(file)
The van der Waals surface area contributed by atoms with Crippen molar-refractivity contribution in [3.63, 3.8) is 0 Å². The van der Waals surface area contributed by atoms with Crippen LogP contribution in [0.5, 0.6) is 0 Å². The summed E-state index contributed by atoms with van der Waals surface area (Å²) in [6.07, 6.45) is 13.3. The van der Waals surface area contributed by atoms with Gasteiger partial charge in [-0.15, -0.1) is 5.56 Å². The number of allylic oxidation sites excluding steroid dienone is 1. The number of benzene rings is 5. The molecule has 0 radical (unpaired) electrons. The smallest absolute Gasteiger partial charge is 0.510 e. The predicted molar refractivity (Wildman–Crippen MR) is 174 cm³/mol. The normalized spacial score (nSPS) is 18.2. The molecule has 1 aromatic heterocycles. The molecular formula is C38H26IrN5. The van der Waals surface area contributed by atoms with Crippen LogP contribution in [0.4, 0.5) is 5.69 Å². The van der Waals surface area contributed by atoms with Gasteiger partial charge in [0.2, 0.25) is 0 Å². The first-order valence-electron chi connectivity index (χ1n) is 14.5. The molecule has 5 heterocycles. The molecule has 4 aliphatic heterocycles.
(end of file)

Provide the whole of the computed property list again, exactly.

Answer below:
The van der Waals surface area contributed by atoms with Crippen molar-refractivity contribution in [3.63, 3.8) is 0 Å². The van der Waals surface area contributed by atoms with Crippen LogP contribution in [0.5, 0.6) is 0 Å². The summed E-state index contributed by atoms with van der Waals surface area (Å²) in [6.07, 6.45) is 13.3. The van der Waals surface area contributed by atoms with Gasteiger partial charge in [-0.15, -0.1) is 5.56 Å². The number of allylic oxidation sites excluding steroid dienone is 1. The number of benzene rings is 5. The molecule has 0 radical (unpaired) electrons. The smallest absolute Gasteiger partial charge is 0.510 e. The predicted molar refractivity (Wildman–Crippen MR) is 174 cm³/mol. The normalized spacial score (nSPS) is 18.2. The molecule has 1 aromatic heterocycles. The molecular formula is C38H26IrN5. The van der Waals surface area contributed by atoms with Crippen LogP contribution in [0.4, 0.5) is 5.69 Å². The van der Waals surface area contributed by atoms with Gasteiger partial charge in [0.2, 0.25) is 0 Å². The first-order valence-electron chi connectivity index (χ1n) is 14.5. The molecule has 5 heterocycles. The molecule has 4 aliphatic heterocycles.